Atlantic wolffish (A. lupus)
All fish were obtained from the Montreal Biodome that maintained aquariums. Atlantic wolffish were approximately 9 to 10 years old and submitted dead on ice at the necropsy services for diagnostic purpose. Necropsy was done approximately 1 h after death, and all were well preserved. Pancreata were collected and fixed in 10% neutral buffered formalin, trimmed, and embedded in paraffin.
Routine staining, special stains, and immunohistochemistry
The paraffin sections (4 μm) were stained with hematoxylin-eosin-phloxine-saffron (HEPS) for the histologic analysis of all organs. Pancreatic sections were stained with Congo red to reveal amyloid deposits and Grimelius to identify neuroendocrine cells.
For immunohistochemistry procedure, pancreatic sections were deparaffinized and washed with PBS (pH 7.4) for 20 min. They were next permeabilized and blocked with 0.1% saponin and 3% (w/v) BSA in PBS. The tissue sections were further incubated during 1 h at 37°C. Immunofluorescence was performed with monoclonal antibodies against insulin, IAPP, glucagon, and somatostatin (Santa Cruz Biotechnology, Dallas, TX, USA). All were rabbit monoclonal antibody except for IAPP, which was a mouse monoclonal antibody. Rabbit anti-chromogranin A, anti-pancreatic polypeptide, and anti-synaptophysin antibodies were purchased from Thermo Fisher Scientific (Waltham, MA, USA). Each antibody was applied overnight at 4°C at a 1/50 dilution with a solution containing 0.1% saponin and 3% (w/v) BSA. The pancreatic sections were washed three times with PBS containing 0.05% Tween 20™ and then incubated 1 h at 37°C in the blocking buffer containing a secondary antibody. Anti-rabbit Alexa 488 and anti-mouse Alexa 594 were used as secondary antibodies at 1/1,000 dilutions (Santa Cruz Biotechnology, Dallas, TX, USA). Negative controls were performed using the serum corresponding to the type of the secondary antibody used (mouse or rabbit). After three washes, slides were mounted with anti-fade reagent (DakoCytomation, Carpinteria, CA, USA). The cellular distribution of each pancreatic hormone was assessed using a DMI 4000B reverse fluorescence microscope. Images were captured as 8-bit tagged image format files with a DFC 490 digital camera, and the images were analyzed using the Leica Application Suite Software, version 2.4.0 (Leica Microsystems Inc., Richmond Hill, ON, Canada). Data are representative of all specimens collected.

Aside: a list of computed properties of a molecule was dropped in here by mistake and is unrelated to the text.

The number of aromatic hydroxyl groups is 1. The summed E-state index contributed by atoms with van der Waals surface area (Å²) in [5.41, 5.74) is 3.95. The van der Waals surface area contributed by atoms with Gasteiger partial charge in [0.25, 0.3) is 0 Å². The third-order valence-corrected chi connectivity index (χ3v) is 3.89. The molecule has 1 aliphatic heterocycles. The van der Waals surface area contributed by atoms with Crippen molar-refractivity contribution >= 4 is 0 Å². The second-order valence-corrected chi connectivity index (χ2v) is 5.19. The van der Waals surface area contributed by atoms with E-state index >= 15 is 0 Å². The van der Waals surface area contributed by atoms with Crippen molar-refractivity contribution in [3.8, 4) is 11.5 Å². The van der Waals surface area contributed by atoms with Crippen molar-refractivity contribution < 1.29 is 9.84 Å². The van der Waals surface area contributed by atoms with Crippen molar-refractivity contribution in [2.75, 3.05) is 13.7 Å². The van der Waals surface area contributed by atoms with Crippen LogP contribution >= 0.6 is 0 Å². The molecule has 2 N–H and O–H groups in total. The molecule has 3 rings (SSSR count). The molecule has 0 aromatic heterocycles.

Isolation and sequencing of Anarhichas IAPP DNA
To sequence the IAPP gene, DNA was isolated from paraffin-embedded pancreatic tissues using a DNeasy tissue kit (Qiagen, Toronto, ON, Canada). Fast-cycling PCR DNA synthesis was performed with a Techne TC-512 thermocycler with the following PCR protocol: 5 min at 96°C; 45 cycles of 5 s at 96°C, 5 s at 53°C, and 5 s at 68°C; and a final extension of 1 min at 72°C. Each PCR reaction consisted of 500 nM of IAPP primers (forward and reverse), 300 ng of DNA, and 10 μL of fast-cycling Taq DNA polymerase master mix (Qiagen, Toronto, ON, Canada). Degenerate IAPP forward (5′-AAGTGCAACACAGCCACCTG-3′) and reverse (5′-CGTTTKCCGTAGGTRTTDCGA-3′) primers were used and covered the seven first and three last amino acids of the IAPP peptide (Westermark et al. 2002). PCR products were visualized in a 2% (m/v) agarose gel with ethidium bromide, and bands of the expected size were extracted (Zymoclean™ Gel DNA Recovery Kit, Cedarlane Labs, Burlington, NC, USA). A second PCR was performed using the same primers with the following PCR protocol: 5 min at 96°C; 45 cycles of 5 s at 96°C, 5 s at 54°C, and 5 s at 68°C; and a final extension of 1 min at 72°C. Sequencing was performed using the Mcgill gene sequencing platform. The amino acid sequence of Anarhichas IAPP was deducted based on DNA sequence (http://didac.free.fr/seq/dna2pro.htm).
In silico analysis of fibril formation
The tendency for β-sheet aggregation of each amino acid sequence was calculated based on the Agg parameter, obtained using in silico analysis with the TANGO program (http://tango.crg.es), which predicts protein aggregation. A higher Agg score is indicative of a peptide that can form potentially toxic aggregates. The amino acid sequence in the 19-34 segment of Atlantic salmon (Salmo salar), daddy sculpin (M. scorpius), and zebrafish (Danio rerio) IAPP previously published were selected to compare the Agg parameter (Westermark et al. 2002). Human and feline IAPP amino acid sequences were used as positive controls, and rodent IAPP was representative of a negative control. Control sequences were obtained from GenBank (www.ncbi.nlm.nih.gov/Genbank), with the following accession numbers: Homo sapiens [GenBank: M26650.1], Felis catus [GenBank: NM001043338.1], Rattus norvegicus [GenBank: NM012586.2].